January 8, 2009
Robin Romm remembers her mother, Jackie Romm ’81, in her memoir The Mercy Papers
Robin Romm remembers her mother, Jackie Romm '81, in her memoir "The Mercy Papers"
A recently published memoir remembers the character and strength of a passionate lawyer, and benefactor of Oregon Law’s Loan Repayment Assistance Program, during her last days.
Robin Romm, author of The Mercy Papers: A Memoir of Three Weeks, is the daughter of Jackie Romm ’81, who lost her nine-year battle against breast cancer in November 2004 at the age of fifty-six. The book details the burgeoning pain, distress, and anger Romm feels throughout the final three weeks she spends at her dying mother’s bedside.
“What I found when writing this book, was that I got to spend more time with my mother — something that should have been impossible,” Romm says of her writing process. “But, when the writing got going, there she was, alive again.”
In a January 4 review published in The New York Times, Leah Hager Cohen writes, “Her mother, even as she lies dying, rises vividly off the page. It becomes evident that Jackie Romm has always been something of a force. As a civil rights lawyer, she ‘won arguments for a living,’ found kidnapped children in foreign countries,’ secured back pay for harassed women.’”
Jackie Romm entered the University of Oregon to study law after spending time as an English teacher in Tennessee and Utah. After law school, Jackie became a partner at the Eugene firm of Walters, Romm, and Chanti. Romm remembers her mother telling various stories on how she found herself in law school. One version of this story is that Jackie took the LSAT on a whim, but received an incredibly high score, which she claimed had to have been a mistake.
“I doubt it was a mistake. My mother had an expansive, limber mind — and boy could she argue,” Romm says.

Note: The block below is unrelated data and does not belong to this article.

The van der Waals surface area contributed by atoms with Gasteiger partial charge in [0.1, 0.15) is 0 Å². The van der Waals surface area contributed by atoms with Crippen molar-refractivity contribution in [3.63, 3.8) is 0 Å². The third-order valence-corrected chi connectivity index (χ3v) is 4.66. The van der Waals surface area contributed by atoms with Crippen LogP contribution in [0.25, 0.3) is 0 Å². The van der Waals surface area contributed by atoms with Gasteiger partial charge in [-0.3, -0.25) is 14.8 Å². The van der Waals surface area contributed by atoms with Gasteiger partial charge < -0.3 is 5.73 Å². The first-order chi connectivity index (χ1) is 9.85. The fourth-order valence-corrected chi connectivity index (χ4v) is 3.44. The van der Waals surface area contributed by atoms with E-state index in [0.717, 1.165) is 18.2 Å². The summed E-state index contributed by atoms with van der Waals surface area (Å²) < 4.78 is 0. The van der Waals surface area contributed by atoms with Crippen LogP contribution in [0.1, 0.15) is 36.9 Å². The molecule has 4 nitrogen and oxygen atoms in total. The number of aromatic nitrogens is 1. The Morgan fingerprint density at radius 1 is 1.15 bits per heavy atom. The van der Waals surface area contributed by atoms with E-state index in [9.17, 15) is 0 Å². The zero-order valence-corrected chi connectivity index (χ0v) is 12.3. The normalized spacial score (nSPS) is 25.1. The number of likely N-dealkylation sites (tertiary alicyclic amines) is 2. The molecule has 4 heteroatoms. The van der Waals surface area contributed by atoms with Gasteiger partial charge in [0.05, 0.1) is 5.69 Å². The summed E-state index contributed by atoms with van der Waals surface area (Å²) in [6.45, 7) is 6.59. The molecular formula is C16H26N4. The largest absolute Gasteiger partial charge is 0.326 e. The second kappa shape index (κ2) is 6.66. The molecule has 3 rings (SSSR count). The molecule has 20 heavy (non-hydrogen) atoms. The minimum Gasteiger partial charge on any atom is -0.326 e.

Robin Romm remembers that her mother always had a strong interest in public service law, and often took on cases at no charge for those who needed her help, but couldn’t afford it.
“Her clients were never just clients,” Romm recalls. “They were part of her extended family. Her generosity of spirit — I think that is her legacy.”
Shortly before her death, Jackie Romm, along with her husband Rich and their family, donated her retirement fund to help struggling public service lawyers. That donation set up a nearly $200,000 endowment for Oregon Law’s Loan Repayment Assistance Program that continues to grow each year.
Romm says her mother hated that people might attend law school with high hopes of changing the world and then find that, for financial reasons, they were forced to work against their conscience.
“She thought quite a lot about where to leave her retirement money and this is the fund she settled on,” notes Romm. “I can’t think of a more meaningful or accurate use of that money.”
(following this link takes you outside the Oregon Law Web site)
Minding the Gap: LRAP Aims to Ease Gap between Public Service Salaries and High Student Debt (Oregon Lawyer Winter/Spring 2006)